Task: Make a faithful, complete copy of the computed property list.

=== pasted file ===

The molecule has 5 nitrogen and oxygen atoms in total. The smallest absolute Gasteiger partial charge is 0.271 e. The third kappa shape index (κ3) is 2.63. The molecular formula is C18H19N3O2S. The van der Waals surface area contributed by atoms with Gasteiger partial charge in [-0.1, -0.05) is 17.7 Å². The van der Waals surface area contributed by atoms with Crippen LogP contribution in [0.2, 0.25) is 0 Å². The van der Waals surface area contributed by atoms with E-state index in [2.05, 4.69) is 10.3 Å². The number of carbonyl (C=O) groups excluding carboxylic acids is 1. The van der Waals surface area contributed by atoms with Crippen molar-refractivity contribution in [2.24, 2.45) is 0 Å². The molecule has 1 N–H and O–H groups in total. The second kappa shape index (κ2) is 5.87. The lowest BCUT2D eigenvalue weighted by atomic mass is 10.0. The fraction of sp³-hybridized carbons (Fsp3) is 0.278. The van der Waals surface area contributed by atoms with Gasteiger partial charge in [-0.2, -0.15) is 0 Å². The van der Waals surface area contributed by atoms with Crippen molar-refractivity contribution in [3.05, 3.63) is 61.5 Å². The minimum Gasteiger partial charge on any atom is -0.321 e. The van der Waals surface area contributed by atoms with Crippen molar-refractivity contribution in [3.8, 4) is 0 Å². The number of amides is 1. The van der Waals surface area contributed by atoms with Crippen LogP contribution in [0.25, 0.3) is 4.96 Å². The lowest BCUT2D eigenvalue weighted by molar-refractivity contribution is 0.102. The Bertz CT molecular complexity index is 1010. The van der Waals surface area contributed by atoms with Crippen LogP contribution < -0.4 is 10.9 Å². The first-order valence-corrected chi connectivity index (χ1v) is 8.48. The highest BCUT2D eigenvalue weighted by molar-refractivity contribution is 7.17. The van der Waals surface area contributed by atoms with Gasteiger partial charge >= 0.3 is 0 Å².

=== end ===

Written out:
The molecule has 5 nitrogen and oxygen atoms in total. The smallest absolute Gasteiger partial charge is 0.271 e. The third kappa shape index (κ3) is 2.63. The molecular formula is C18H19N3O2S. The van der Waals surface area contributed by atoms with Gasteiger partial charge in [-0.1, -0.05) is 17.7 Å². The van der Waals surface area contributed by atoms with Crippen LogP contribution in [0.2, 0.25) is 0 Å². The van der Waals surface area contributed by atoms with E-state index in [2.05, 4.69) is 10.3 Å². The number of carbonyl (C=O) groups excluding carboxylic acids is 1. The van der Waals surface area contributed by atoms with Crippen molar-refractivity contribution in [2.24, 2.45) is 0 Å². The molecule has 1 N–H and O–H groups in total. The second kappa shape index (κ2) is 5.87. The lowest BCUT2D eigenvalue weighted by atomic mass is 10.0. The fraction of sp³-hybridized carbons (Fsp3) is 0.278. The van der Waals surface area contributed by atoms with Gasteiger partial charge in [-0.2, -0.15) is 0 Å². The van der Waals surface area contributed by atoms with Crippen molar-refractivity contribution in [3.05, 3.63) is 61.5 Å². The minimum Gasteiger partial charge on any atom is -0.321 e. The van der Waals surface area contributed by atoms with Crippen molar-refractivity contribution in [3.8, 4) is 0 Å². The number of amides is 1. The van der Waals surface area contributed by atoms with Crippen LogP contribution in [0.25, 0.3) is 4.96 Å². The lowest BCUT2D eigenvalue weighted by molar-refractivity contribution is 0.102. The Bertz CT molecular complexity index is 1010. The van der Waals surface area contributed by atoms with Crippen LogP contribution < -0.4 is 10.9 Å². The first-order valence-corrected chi connectivity index (χ1v) is 8.48. The highest BCUT2D eigenvalue weighted by molar-refractivity contribution is 7.17. The van der Waals surface area contributed by atoms with Gasteiger partial charge >= 0.3 is 0 Å².